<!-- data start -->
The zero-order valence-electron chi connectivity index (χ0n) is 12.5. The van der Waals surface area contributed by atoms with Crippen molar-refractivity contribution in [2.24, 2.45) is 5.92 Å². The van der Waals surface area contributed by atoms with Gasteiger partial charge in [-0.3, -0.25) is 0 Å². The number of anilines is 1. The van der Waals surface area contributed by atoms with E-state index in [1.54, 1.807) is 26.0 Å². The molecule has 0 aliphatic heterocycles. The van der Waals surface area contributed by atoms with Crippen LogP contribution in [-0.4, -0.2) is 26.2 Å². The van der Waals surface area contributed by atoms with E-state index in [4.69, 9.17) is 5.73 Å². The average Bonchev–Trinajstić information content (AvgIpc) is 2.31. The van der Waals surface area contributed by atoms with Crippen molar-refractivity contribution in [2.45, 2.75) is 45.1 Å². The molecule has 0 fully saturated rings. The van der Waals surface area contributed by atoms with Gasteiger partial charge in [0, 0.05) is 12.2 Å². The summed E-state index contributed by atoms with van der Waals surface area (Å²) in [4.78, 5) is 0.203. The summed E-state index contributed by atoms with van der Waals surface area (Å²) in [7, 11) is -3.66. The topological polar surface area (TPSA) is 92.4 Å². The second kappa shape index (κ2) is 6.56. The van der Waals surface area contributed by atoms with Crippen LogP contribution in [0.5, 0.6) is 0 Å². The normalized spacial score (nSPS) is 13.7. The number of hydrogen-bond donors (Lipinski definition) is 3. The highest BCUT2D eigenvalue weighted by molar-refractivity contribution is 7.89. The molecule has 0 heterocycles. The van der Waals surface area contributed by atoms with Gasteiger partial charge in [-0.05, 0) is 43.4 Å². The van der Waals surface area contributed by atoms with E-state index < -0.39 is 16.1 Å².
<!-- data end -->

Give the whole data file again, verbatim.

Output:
The zero-order valence-electron chi connectivity index (χ0n) is 12.5. The van der Waals surface area contributed by atoms with Crippen molar-refractivity contribution in [2.24, 2.45) is 5.92 Å². The van der Waals surface area contributed by atoms with Gasteiger partial charge in [-0.3, -0.25) is 0 Å². The number of anilines is 1. The van der Waals surface area contributed by atoms with E-state index in [1.54, 1.807) is 26.0 Å². The molecule has 0 aliphatic heterocycles. The van der Waals surface area contributed by atoms with Crippen LogP contribution in [-0.4, -0.2) is 26.2 Å². The van der Waals surface area contributed by atoms with E-state index in [4.69, 9.17) is 5.73 Å². The average Bonchev–Trinajstić information content (AvgIpc) is 2.31. The van der Waals surface area contributed by atoms with Crippen molar-refractivity contribution in [2.45, 2.75) is 45.1 Å². The molecule has 0 fully saturated rings. The van der Waals surface area contributed by atoms with Gasteiger partial charge in [0, 0.05) is 12.2 Å². The summed E-state index contributed by atoms with van der Waals surface area (Å²) in [4.78, 5) is 0.203. The summed E-state index contributed by atoms with van der Waals surface area (Å²) in [7, 11) is -3.66. The topological polar surface area (TPSA) is 92.4 Å². The second kappa shape index (κ2) is 6.56. The van der Waals surface area contributed by atoms with Crippen LogP contribution in [0.5, 0.6) is 0 Å². The normalized spacial score (nSPS) is 13.7. The number of hydrogen-bond donors (Lipinski definition) is 3. The highest BCUT2D eigenvalue weighted by molar-refractivity contribution is 7.89. The molecule has 0 heterocycles. The van der Waals surface area contributed by atoms with Gasteiger partial charge in [-0.05, 0) is 43.4 Å². The van der Waals surface area contributed by atoms with E-state index < -0.39 is 16.1 Å².